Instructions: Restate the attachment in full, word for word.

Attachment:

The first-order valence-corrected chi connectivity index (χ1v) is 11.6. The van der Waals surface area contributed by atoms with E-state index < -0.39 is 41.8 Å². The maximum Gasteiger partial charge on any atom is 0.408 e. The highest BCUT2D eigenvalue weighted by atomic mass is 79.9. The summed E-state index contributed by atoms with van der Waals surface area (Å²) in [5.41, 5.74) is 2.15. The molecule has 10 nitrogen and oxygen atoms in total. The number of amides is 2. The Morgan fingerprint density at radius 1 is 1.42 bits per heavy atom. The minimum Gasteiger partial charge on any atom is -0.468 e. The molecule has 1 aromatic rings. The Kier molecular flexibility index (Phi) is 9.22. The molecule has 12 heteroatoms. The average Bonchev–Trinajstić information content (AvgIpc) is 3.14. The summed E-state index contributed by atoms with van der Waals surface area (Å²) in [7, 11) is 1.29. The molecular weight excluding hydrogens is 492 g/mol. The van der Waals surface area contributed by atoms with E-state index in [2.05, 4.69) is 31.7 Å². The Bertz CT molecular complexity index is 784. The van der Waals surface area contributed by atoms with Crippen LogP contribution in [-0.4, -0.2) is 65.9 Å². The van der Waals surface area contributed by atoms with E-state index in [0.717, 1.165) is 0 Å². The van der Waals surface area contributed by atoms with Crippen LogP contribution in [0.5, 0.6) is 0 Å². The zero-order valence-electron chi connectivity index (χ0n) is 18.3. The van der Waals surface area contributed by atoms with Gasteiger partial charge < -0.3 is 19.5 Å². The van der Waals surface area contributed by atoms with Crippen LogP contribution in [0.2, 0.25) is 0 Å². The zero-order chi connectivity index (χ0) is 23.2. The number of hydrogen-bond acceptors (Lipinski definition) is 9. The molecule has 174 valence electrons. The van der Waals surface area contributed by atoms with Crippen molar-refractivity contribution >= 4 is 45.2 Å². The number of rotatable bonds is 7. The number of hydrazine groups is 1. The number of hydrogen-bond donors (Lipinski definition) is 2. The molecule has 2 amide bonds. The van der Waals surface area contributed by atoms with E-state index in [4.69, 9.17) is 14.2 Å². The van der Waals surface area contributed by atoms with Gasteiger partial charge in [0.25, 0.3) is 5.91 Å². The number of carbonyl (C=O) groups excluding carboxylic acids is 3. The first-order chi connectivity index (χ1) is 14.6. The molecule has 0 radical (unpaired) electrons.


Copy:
The first-order valence-corrected chi connectivity index (χ1v) is 11.6. The van der Waals surface area contributed by atoms with E-state index < -0.39 is 41.8 Å². The maximum Gasteiger partial charge on any atom is 0.408 e. The highest BCUT2D eigenvalue weighted by atomic mass is 79.9. The summed E-state index contributed by atoms with van der Waals surface area (Å²) in [5.41, 5.74) is 2.15. The molecule has 10 nitrogen and oxygen atoms in total. The number of amides is 2. The Morgan fingerprint density at radius 1 is 1.42 bits per heavy atom. The minimum Gasteiger partial charge on any atom is -0.468 e. The molecule has 1 aromatic rings. The Kier molecular flexibility index (Phi) is 9.22. The molecule has 12 heteroatoms. The average Bonchev–Trinajstić information content (AvgIpc) is 3.14. The summed E-state index contributed by atoms with van der Waals surface area (Å²) in [7, 11) is 1.29. The molecular weight excluding hydrogens is 492 g/mol. The van der Waals surface area contributed by atoms with E-state index in [2.05, 4.69) is 31.7 Å². The Bertz CT molecular complexity index is 784. The van der Waals surface area contributed by atoms with Crippen LogP contribution in [-0.4, -0.2) is 65.9 Å². The van der Waals surface area contributed by atoms with E-state index in [0.717, 1.165) is 0 Å². The van der Waals surface area contributed by atoms with Crippen LogP contribution in [0.5, 0.6) is 0 Å². The zero-order valence-electron chi connectivity index (χ0n) is 18.3. The van der Waals surface area contributed by atoms with Gasteiger partial charge < -0.3 is 19.5 Å². The van der Waals surface area contributed by atoms with Crippen LogP contribution in [0.2, 0.25) is 0 Å². The zero-order chi connectivity index (χ0) is 23.2. The number of hydrogen-bond acceptors (Lipinski definition) is 9. The molecule has 174 valence electrons. The van der Waals surface area contributed by atoms with Crippen molar-refractivity contribution >= 4 is 45.2 Å². The number of rotatable bonds is 7. The number of hydrazine groups is 1. The number of hydrogen-bond donors (Lipinski definition) is 2. The molecule has 2 amide bonds. The van der Waals surface area contributed by atoms with E-state index in [4.69, 9.17) is 14.2 Å². The van der Waals surface area contributed by atoms with Gasteiger partial charge in [0.25, 0.3) is 5.91 Å². The number of carbonyl (C=O) groups excluding carboxylic acids is 3. The first-order chi connectivity index (χ1) is 14.6. The molecule has 0 radical (unpaired) electrons.